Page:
But I think in answering these questions you actually need to be looking for an answer. I find much of atheism is merely philosophical questioning, keeping truth in the land of unanswered questions to be pondered. It seems to me to often lack tangibility or substance, but maybe that’s the point.

#4: Because it leaves truth up to individuals

Usually when I do end up asking a few more questions in discussions with atheists, I find that often their measure of truth is the truth they define themselves. Sure, there’s not really a commonly shared atheist handbook that contain words to live by (although a few do exist), but truth has to be something more lasting and prominent than whatever we decide within ourselves. I think of the number of times I make personal decisions or have perspectives that are incorrect. I don’t know if I could really live trusting myself to be the ultimate source of truth, especially because I am so often wrong about things.

The question I love to ask to exacerbate this point is this one (and yes it is a bit risque) – is child pornography acceptable? People scramble for an answer. Is it right at a certain age which is legal in your country of origin? 21? 18? Some even go so controversial to say that 16 or younger are appropriate. Some will say pornography is wrong regardless. Some will say as long as she consents. Most people know within themselves it is wrong. But with a belief system that is left up to the individual, our views can lead to some fairly devastating consequences.

#5: Because it’s inconsistent with our beliefs about everything else

I know this is an old one, and I know many atheists have defences for this view, but I just haven’t heard a satisfactory or consistent answer that seems to appropriately quell this argument. I work in software, and I’ve never been involved in any project where it can be said that some code got in the application by accident. Someone intentionally built it to function that way. Same with engineering – the bridge doesn’t just support the right amount of weight and support certain resonate frequencies on its own. The same goes even within your own house – every atheist I know still says “who the heck made this mess?”.

We can see someone has been involved here. And I have yet to hear an argument against the anthropic principle as it pertains to faith that an atheist observes across their core beliefs elsewhere.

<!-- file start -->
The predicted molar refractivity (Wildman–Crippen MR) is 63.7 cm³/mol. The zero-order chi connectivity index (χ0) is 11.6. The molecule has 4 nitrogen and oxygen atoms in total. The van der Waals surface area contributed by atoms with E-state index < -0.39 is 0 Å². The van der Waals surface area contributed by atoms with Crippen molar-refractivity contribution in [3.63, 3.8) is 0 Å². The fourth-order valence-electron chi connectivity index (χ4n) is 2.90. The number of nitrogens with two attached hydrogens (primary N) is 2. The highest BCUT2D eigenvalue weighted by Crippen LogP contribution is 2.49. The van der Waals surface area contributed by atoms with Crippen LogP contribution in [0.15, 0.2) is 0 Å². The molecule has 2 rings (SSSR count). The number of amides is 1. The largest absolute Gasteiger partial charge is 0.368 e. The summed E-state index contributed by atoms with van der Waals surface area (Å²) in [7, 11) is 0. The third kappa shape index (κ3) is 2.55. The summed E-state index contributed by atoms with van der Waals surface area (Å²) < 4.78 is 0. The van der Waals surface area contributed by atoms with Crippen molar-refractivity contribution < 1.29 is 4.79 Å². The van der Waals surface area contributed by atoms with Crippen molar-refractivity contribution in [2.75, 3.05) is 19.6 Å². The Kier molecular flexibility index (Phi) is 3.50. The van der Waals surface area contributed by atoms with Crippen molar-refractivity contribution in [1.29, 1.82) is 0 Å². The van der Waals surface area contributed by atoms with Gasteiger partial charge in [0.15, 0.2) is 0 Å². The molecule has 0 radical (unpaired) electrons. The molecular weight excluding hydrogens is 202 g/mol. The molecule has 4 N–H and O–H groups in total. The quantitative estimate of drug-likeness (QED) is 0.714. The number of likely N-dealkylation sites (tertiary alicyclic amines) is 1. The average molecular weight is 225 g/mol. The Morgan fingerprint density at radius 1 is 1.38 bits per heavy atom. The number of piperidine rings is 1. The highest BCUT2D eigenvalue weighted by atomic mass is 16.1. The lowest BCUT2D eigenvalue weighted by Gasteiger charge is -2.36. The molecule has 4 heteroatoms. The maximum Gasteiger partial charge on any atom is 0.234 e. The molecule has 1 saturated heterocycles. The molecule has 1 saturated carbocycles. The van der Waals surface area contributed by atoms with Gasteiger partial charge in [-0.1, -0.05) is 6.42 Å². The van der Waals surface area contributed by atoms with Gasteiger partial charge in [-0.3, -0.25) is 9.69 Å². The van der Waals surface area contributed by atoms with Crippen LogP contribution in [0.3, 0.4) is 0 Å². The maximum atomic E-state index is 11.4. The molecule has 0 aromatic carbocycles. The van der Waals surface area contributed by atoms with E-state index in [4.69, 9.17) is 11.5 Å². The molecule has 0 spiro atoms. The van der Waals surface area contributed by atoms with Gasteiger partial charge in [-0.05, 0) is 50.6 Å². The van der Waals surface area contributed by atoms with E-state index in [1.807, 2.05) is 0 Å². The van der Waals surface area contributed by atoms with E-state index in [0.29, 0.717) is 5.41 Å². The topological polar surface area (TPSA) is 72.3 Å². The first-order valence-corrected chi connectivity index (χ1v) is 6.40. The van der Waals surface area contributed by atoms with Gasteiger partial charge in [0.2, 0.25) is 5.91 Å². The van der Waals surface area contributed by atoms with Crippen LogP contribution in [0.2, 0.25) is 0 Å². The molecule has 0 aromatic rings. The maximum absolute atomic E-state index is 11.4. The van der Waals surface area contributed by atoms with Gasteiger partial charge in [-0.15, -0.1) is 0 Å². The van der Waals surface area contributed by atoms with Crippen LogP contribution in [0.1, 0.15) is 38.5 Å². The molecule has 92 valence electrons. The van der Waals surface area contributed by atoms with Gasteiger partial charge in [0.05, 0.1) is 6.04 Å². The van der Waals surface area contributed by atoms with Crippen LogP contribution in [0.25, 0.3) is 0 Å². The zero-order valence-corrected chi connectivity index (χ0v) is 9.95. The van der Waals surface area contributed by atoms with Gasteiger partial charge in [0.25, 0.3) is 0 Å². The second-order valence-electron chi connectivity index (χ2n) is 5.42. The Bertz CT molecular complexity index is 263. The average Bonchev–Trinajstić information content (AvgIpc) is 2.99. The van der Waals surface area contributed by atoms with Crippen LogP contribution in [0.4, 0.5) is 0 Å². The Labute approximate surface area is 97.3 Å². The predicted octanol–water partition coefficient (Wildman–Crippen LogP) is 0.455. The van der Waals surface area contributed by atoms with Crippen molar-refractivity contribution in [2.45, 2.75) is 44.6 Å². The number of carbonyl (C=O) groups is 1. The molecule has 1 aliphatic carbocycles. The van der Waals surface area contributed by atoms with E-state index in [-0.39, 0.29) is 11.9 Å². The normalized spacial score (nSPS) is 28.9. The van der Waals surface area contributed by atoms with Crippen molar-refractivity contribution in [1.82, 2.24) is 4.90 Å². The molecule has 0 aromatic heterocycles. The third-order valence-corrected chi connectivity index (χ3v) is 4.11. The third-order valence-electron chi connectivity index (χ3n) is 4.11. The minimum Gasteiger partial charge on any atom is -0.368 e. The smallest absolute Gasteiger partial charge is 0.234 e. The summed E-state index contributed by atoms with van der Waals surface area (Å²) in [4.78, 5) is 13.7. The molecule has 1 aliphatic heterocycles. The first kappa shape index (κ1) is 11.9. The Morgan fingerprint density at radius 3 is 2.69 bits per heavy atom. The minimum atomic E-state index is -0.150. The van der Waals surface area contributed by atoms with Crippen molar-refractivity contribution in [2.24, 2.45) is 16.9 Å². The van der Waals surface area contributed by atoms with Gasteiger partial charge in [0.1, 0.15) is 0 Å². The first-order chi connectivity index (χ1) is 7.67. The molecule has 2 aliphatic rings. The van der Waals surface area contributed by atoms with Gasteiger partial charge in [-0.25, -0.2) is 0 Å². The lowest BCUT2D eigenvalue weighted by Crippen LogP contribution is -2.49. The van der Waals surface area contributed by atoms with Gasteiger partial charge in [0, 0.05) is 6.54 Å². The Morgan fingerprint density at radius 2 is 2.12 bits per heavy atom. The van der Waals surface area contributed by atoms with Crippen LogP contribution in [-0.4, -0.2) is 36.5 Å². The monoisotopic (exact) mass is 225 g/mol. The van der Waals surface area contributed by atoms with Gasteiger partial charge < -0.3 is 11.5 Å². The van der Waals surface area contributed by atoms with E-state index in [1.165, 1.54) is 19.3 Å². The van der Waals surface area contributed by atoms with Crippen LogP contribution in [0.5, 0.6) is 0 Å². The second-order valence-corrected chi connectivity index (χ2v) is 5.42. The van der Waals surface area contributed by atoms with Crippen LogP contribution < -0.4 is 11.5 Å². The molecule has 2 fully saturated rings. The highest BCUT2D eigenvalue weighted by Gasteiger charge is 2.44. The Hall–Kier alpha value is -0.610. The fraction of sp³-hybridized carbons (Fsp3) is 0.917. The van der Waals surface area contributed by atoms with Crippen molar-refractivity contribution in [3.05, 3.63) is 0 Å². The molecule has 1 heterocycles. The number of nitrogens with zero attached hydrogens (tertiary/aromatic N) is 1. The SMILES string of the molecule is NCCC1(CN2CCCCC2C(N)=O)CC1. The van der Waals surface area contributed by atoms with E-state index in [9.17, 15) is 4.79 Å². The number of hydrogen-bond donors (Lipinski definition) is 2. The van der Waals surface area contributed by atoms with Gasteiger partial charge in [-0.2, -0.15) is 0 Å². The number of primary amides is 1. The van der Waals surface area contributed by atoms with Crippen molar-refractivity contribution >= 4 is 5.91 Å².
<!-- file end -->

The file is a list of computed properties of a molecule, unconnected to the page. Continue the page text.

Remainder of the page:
#6: Because it’s usually birthed in a bad religious experience

This one is a bit of real talk. Because often behind a proponent of atheism I find a bad church experience. Someone hurt by a church who did something awful, an unanswered prayer, constant hypocrisy by supposed ministers of peace, or some other form of disappointment. It makes a lot of sense that the thing or the place where you got hurt the most would be the place you want to avoid the most.

I’m not saying this is the case all the time – I just find it to be the case a lot of the time. It seems to take over most of the argument and reasoning. Don’t get me wrong, I fully understand what it is to have a bad church experience or to have to deal with burnout. I don’t blame people for feeling the way they do. I think it’s interesting how much our personal experience truly drives our belief system, beyond what facts or theories or arguments may say.

#7: Because of my personal experience

I guess ultimately though its my own personal experience that compels me to believe. I became a Christian at the age of 5. I’ve seen miracles on a routine basis. Even in the last few weeks, I have seen people hear from God who then would speak about things they would have absolutely no way of knowing. I have also had this happen to me on a routine basis. Every week I am part of a team at our church involved with those who make decisions to become Christians. Not just a few, it seems to number in the dozens every week. And every single one of them brings a story about the involvement of God in their life that had led them to commit. People seeing Jesus in dreams and being led through the most crazy circumstances. People having severed family and romantic relationships who have had these situations miraculously turn around. Unmistakable and unexplainable changes in behaviour involving breaking drug and pornography addictions. It happens every single week with people from every sphere of life, every continent, and every faith background.

And so in a similar way to the atheist often driven by a bad religious experience, I guess I am driven by the experiences in my own life. For me, I have seen far too much to be able to discount the existence of God.

So there are some reasons why atheism makes no sense to me. Of course it’s only fair in reading my views that you feel free to share your own. Just remember to be respectful in those comments, boys and girls. We’re all people on a journey trying to discover the truth in our own lives.